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  • John Bryant

1 Peter 1:13: Day to Day Living

Therefore, preparing your minds for action,and being sober-minded, set your hope fully on the grace that will be brought to you at the revelation of Jesus Christ.


When I think of the work downtown, I think of the people I’m with, and I think of how they have not been taken seriously. There are a lot of things that have happened to the poor, but among the cruelest is they have been ignored, been moved on from. And if the poor are not taken seriously, if their day to day struggle to live and get by is not taken seriously, then their life in Christ is not taken seriously. Peter here asks for anyone who is in Christ, “to prepare [their] minds for actions, and to be sober minded.” Our life in Christ is to prepare us, to gird us for the crucible of day to day living.


I remember my friend downtown getting baptized, the water going down his head from the preacher’s hand, and I remember thinking that here, with us all waiting, with us all watching, his life got taken seriously.


And I remember, as the preacher spoke of the mysteries of sin and salvation, how seriously my friend took what was being said. Maybe I have taught my friend a few things. But he has taught me reverence.


There is a woman in our prayer fellowship who is, along with many other things, very shy. She wears a hooded sweatshirt even in the summer and brings a blanket out to the stoop stairs where we sit to pray, and when we she reads she sits up straight and puts all her attention into exactly what she is saying:


“Lord Jesus stay with us, for evening is at hand at the day is past. Be our companion in the way, kindle our hearts and awaken hope, that we may know you as you are revealed in scripture and the breaking of bread. Grant this for the sake of your love. Amen.”


She led Evening Prayer for the first time yesterday, though she was nervous to. And though it took longer, we were the richer for it. She pronounced each word slowly and each sentence was given its tender, solemn dignity. And I felt, in hearing, that I had received Christ twice: in what she said and how she said it. I felt I had been prepared for action by the way she spoke, and girded again with my baptism. The strength of a Christian’s life is being spoken to by other people.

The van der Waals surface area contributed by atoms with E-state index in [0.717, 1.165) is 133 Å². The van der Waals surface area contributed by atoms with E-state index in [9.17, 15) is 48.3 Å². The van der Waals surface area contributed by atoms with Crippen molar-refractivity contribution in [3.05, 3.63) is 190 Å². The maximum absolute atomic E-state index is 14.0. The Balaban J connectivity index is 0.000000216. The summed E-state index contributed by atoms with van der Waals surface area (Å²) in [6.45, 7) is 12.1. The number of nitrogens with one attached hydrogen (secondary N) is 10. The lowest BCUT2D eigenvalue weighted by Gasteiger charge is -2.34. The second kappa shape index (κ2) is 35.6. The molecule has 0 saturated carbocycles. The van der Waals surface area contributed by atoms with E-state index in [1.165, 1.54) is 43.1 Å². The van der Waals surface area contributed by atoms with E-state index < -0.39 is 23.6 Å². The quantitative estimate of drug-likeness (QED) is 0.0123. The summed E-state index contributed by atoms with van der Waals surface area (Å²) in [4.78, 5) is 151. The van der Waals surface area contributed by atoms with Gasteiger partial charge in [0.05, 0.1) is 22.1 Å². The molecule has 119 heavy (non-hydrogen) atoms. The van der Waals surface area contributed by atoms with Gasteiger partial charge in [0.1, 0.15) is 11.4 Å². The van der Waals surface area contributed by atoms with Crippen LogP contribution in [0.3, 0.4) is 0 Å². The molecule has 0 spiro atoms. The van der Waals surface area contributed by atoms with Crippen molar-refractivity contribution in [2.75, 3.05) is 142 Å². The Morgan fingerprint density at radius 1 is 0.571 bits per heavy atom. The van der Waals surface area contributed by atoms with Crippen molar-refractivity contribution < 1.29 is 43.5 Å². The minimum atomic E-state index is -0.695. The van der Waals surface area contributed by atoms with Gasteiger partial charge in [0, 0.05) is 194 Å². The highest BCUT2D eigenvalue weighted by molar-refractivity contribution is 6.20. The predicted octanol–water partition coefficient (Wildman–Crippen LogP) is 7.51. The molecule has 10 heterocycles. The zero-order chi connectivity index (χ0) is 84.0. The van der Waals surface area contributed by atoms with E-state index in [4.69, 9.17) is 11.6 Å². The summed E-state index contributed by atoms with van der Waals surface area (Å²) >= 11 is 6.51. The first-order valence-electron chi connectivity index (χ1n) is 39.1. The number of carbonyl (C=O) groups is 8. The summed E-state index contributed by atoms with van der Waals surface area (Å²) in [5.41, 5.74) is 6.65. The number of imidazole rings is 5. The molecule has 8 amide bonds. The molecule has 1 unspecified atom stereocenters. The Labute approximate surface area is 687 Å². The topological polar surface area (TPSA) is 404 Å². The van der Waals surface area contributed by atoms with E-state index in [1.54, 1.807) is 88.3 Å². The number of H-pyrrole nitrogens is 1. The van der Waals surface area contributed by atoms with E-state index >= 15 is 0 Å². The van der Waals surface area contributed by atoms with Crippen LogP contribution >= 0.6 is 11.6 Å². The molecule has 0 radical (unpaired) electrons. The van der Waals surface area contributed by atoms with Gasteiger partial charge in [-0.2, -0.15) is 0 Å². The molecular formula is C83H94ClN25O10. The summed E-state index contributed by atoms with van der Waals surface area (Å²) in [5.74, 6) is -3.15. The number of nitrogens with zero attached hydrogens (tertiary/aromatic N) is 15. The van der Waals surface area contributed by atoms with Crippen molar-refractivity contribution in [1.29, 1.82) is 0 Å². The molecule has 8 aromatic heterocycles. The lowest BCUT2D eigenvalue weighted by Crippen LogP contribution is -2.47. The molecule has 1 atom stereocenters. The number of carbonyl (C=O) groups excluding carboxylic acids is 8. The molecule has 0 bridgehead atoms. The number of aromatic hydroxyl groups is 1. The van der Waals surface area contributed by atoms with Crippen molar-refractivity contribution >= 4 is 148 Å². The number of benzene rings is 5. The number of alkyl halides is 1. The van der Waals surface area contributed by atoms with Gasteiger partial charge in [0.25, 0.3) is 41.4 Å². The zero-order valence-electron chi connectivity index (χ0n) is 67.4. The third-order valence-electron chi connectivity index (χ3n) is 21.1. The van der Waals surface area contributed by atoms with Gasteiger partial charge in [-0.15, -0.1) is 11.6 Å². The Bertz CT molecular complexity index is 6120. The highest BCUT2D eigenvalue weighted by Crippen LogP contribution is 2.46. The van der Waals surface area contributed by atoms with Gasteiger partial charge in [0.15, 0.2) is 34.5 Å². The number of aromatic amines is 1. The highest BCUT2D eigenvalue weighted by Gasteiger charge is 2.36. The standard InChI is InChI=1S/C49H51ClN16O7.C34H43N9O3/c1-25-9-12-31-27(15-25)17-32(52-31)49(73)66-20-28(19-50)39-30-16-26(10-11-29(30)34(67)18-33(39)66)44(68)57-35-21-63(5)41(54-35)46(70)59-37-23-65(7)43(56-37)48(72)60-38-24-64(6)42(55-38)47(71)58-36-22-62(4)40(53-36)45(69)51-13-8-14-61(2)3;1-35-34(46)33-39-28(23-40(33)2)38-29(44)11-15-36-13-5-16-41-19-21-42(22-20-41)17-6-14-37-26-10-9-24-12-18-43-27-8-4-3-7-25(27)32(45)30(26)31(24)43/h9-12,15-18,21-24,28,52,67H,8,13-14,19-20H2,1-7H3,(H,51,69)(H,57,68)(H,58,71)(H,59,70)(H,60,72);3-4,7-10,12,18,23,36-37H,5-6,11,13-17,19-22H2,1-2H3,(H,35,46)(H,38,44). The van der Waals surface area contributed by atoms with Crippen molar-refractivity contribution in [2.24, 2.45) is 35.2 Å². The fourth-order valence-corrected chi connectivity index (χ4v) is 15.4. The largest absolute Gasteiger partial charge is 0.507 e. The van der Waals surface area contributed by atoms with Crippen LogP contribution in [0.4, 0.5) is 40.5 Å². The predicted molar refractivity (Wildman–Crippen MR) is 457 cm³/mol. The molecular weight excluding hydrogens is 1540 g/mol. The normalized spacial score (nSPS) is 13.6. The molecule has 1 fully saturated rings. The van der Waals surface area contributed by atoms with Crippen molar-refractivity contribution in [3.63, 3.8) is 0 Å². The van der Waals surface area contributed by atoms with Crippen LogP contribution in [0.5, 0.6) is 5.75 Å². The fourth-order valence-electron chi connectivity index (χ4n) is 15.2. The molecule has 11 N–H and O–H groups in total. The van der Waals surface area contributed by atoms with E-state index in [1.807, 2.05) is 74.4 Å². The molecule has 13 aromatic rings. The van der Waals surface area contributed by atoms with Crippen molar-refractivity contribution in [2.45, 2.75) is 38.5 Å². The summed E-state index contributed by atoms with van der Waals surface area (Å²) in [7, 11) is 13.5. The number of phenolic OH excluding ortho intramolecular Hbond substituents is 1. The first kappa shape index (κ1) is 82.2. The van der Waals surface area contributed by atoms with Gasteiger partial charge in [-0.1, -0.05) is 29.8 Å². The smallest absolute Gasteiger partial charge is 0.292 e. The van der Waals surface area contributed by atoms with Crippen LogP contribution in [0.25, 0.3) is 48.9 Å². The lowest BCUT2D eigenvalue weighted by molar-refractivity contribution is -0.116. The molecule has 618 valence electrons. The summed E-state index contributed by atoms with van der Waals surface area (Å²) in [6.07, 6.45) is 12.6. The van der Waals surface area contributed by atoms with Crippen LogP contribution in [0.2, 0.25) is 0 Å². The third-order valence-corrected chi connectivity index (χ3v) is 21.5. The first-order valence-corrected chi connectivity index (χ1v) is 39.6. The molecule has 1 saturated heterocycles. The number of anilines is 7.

And maybe we all felt, then, like we could get on with the task of living.


It is a strange kind of Hope that we have. And I am glad that is not a feeling, and that we are not burdened with having to feel it all the time. That sometimes Hope is not being hopeful but just getting on with the task of living. Hope is simply what life is like now that Christ has risen. Life has been so inexplicably transformed by Christ’s resurrection that it is not, by definition, one of Hope. And because that Hope is all about what Christ has done, that Hope is set not on what you will think or feel but on what will Christ will do next. All that Hope is set upon Christ’s return. What kind of Hope is that?


This life in Christ that begins with a Word of Mercy will be perfected not when we get our stuff together or try harder or when we stop being poor or start being marketable, when but when Christ comes back. The Hope is Christ returns for people trying to get by. What began with a Cross will be completed with a Return.



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